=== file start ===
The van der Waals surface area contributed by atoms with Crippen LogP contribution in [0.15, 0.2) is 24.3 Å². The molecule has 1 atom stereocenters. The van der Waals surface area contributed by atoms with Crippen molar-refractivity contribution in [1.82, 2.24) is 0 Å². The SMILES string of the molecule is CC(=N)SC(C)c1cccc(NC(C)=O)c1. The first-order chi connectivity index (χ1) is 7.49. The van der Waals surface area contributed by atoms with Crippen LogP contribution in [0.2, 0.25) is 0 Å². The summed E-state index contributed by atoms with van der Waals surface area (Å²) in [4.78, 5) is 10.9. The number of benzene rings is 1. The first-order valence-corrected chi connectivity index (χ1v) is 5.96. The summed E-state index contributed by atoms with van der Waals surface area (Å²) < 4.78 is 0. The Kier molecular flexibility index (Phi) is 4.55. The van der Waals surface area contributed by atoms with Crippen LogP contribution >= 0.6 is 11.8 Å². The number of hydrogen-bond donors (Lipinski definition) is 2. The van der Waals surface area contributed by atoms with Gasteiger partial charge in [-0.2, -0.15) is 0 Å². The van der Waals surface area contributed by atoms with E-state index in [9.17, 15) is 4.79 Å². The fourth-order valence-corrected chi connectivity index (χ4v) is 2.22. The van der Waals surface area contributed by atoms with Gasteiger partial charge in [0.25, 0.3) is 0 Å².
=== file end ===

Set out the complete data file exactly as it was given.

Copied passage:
The van der Waals surface area contributed by atoms with Crippen LogP contribution in [0.15, 0.2) is 24.3 Å². The molecule has 1 atom stereocenters. The van der Waals surface area contributed by atoms with Crippen molar-refractivity contribution in [1.82, 2.24) is 0 Å². The SMILES string of the molecule is CC(=N)SC(C)c1cccc(NC(C)=O)c1. The first-order chi connectivity index (χ1) is 7.49. The van der Waals surface area contributed by atoms with Crippen LogP contribution in [0.2, 0.25) is 0 Å². The summed E-state index contributed by atoms with van der Waals surface area (Å²) in [4.78, 5) is 10.9. The number of benzene rings is 1. The first-order valence-corrected chi connectivity index (χ1v) is 5.96. The summed E-state index contributed by atoms with van der Waals surface area (Å²) < 4.78 is 0. The Kier molecular flexibility index (Phi) is 4.55. The van der Waals surface area contributed by atoms with Crippen LogP contribution >= 0.6 is 11.8 Å². The number of hydrogen-bond donors (Lipinski definition) is 2. The van der Waals surface area contributed by atoms with Gasteiger partial charge in [-0.2, -0.15) is 0 Å². The van der Waals surface area contributed by atoms with E-state index in [9.17, 15) is 4.79 Å². The fourth-order valence-corrected chi connectivity index (χ4v) is 2.22. The van der Waals surface area contributed by atoms with Gasteiger partial charge in [0.25, 0.3) is 0 Å².